Heller told me that the team is 100% sure that Kepler-160d exists — this is the non-transiting world found through using transit timing variations of Kepler-160c. But what of the planet in the orbit roughly similar to that of the Earth around the Sun?

Our statistical analysis gives us 85% confidence that the signal belongs to a transiting planet. But 99% would be needed to call this a planet. In this case, this object would be called Kepler-160e. For now, it is not. So this object is transiting (I mean, if it is real in the first place), but we are less certain than for the non-transiting planet Kepler-160d that it actually exists. And so KOI-456.04 remains a candidate unless someone can show that it exists with more than 99% certainty.

Thus the tantalizing ‘world’ in the Earth-like orbit remains a Kepler Object of Interest (KOI), an object that cannot be currently validated or falsified, but one that will doubtless be on the target list for the PLATO exoplanet mission. The larger story is that the tools Heller and Hippke have deployed show the promise of pulling 10% more planets (and smaller ones at that) out of the raw data, which makes analysis of ongoing observations as well as reanalysis of older datasets more accurate. It will be fascinating to watch as the computational methods on display in this paper are applied to other known exoplanet systems, with their validity then put to the test by future space- and ground-based observatories.

The paper is Heller et al., “Transit least-squares survey. III. A 1.9 R⊕ transit candidate in the habitable zone of Kepler-160 and a nontransiting planet characterized by transit-timing variations,” Astronomy & Astrophysics, Volume 638, id. A10 (June, 2020). Abstract/preprint.


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  • EricSECT June 9, 2020, 9:11

    I say we need to start considering why we do NOT see smaller terrestrial planets in a star’s habitable zone. Jupiter’s Grand Tack cleared out most of the material interior of Mars’ orbit, so that no super Earth(s) could form (as yet, still unknown if they could support life).

    And then Saturn formed just in time, at just the right size and at the proper 3:2 orbital resonance to pull Jupiter back, or it would have ended up “hot”.

    This scenario MUST be exceedingly rare.

    Now….. Toss is The Big Splat to form Luna, which is necessary to stabilize Earths axial tilt, enlarge our iron core and strengthen it’s magnetic field and possibly start plate tectonics…. which yielded a multi billion year stable climate so that complex creatures and intelligence may arise….

    …and you have a Rare Earth indeed. The answer to the Fermi Paradox?

    • Alex Tolley June 9, 2020, 15:36

      Douglas Adams:

      “This is rather as if you imagine a puddle waking up one morning and thinking, ‘This is an interesting world I find myself in — an interesting hole I find myself in — fits me rather neatly, doesn’t it? In fact it fits me staggeringly well, must have been made to have me in it!’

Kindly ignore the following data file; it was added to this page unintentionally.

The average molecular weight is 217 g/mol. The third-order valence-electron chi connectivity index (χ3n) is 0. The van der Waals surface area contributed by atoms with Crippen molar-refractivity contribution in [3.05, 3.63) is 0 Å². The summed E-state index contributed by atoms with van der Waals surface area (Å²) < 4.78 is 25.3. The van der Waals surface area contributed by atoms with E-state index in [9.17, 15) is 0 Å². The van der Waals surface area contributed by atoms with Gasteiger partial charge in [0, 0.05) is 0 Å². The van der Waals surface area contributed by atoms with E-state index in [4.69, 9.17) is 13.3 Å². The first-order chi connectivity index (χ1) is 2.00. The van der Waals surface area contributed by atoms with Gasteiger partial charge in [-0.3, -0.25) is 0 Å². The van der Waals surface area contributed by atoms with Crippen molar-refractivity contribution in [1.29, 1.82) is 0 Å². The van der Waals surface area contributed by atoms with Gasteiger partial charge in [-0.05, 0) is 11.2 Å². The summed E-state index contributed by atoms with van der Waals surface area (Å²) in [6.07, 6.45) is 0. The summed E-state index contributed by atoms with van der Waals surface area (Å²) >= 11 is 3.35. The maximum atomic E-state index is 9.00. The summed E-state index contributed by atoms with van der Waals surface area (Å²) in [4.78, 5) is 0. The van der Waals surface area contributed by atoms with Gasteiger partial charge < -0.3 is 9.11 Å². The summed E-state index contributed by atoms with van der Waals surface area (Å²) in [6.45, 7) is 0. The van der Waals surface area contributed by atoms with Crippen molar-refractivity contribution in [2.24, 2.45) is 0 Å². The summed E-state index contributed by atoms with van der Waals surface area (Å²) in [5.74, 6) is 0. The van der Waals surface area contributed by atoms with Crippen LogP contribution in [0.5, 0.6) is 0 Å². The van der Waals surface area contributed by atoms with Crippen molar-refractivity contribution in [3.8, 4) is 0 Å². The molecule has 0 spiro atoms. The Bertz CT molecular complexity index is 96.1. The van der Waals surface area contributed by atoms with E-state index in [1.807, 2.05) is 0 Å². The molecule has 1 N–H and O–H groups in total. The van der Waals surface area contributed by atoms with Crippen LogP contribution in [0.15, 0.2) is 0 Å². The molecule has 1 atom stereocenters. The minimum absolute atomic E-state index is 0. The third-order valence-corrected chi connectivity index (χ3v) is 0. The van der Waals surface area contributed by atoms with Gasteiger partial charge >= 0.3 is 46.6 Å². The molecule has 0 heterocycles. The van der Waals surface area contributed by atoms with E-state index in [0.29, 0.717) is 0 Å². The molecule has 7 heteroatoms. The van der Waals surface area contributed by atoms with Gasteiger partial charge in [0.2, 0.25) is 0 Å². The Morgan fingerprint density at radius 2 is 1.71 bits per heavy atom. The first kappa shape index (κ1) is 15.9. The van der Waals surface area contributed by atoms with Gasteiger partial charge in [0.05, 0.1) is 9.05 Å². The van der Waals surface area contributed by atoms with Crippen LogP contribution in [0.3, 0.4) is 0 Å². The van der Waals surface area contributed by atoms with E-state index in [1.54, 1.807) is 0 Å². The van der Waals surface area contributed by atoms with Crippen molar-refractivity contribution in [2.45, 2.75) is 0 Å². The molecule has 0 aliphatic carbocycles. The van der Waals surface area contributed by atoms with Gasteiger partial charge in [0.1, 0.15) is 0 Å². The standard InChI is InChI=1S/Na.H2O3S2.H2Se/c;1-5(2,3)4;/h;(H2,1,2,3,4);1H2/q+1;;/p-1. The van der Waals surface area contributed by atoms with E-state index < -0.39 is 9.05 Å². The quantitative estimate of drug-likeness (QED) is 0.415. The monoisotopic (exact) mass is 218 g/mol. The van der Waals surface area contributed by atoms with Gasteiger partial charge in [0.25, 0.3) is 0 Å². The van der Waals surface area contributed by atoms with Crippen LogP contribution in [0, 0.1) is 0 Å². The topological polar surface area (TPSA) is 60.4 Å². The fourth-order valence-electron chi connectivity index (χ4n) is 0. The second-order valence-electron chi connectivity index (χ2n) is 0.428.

We really need evidence that these events are required for the emergence of intelligent life.

      • EricSECT June 9, 2020, 21:05

        Seems what is MOST needed for emergence of complex life (and then maybe intelligence…. and then maybe technology that we might converse with) …. is a stable climate for about 4 billion years.

        I’m certain the cosmos, and about 6 worlds in our system…. are rotten with prokaryotic life that can weather most anything.

        But…. Anything more complex than that? Nope.

        • Eniac June 13, 2020, 13:37

          Seems to me the climate wasn’t really that stable, with snowball Earth, great oxidation event, and all that. Plus, most of the time life was confined to the oceans, which naturally provides some measure of stability, regardless of axis stability or any of the other “rare” factors you invoke. There is even life deep underground, where none of that matters.

          There are plenty of cold Jupiters out there, so that part of your theory also strikes me as fanciful.

          • Michelangelo Pantaleoni June 15, 2020, 8:29

            I agree with EricSECT. Also he the snowball Earth and the great oxidation event happened before there was any complex life on Earth. The last 500 Myr have indeed been quite stable climatically

      • Eniac June 13, 2020, 13:53

        Love this!

    • charlie June 9, 2020, 16:34

      “And then Saturn formed just in time, at just the right size and at the proper 3:2 orbital resonance to pull Jupiter back, or it would have ended up “hot”.”

      “hot”?? What does “hot” mean ??

      • Harold Shaw June 9, 2020, 17:52
      • EricSECT June 9, 2020, 20:54

        A HOT Jupiter.

        A near Jupiter mass solo planet, whose orbit around it’s primary lasts but days.

        As it was the first to form and spiraled inward, it tossed all other planets aside.

    • Nicky June 9, 2020, 16:53

      We know exactly why we don’t see smaller terrestrial planets in a star’s HZ, assuming you are talking about solar-like stars.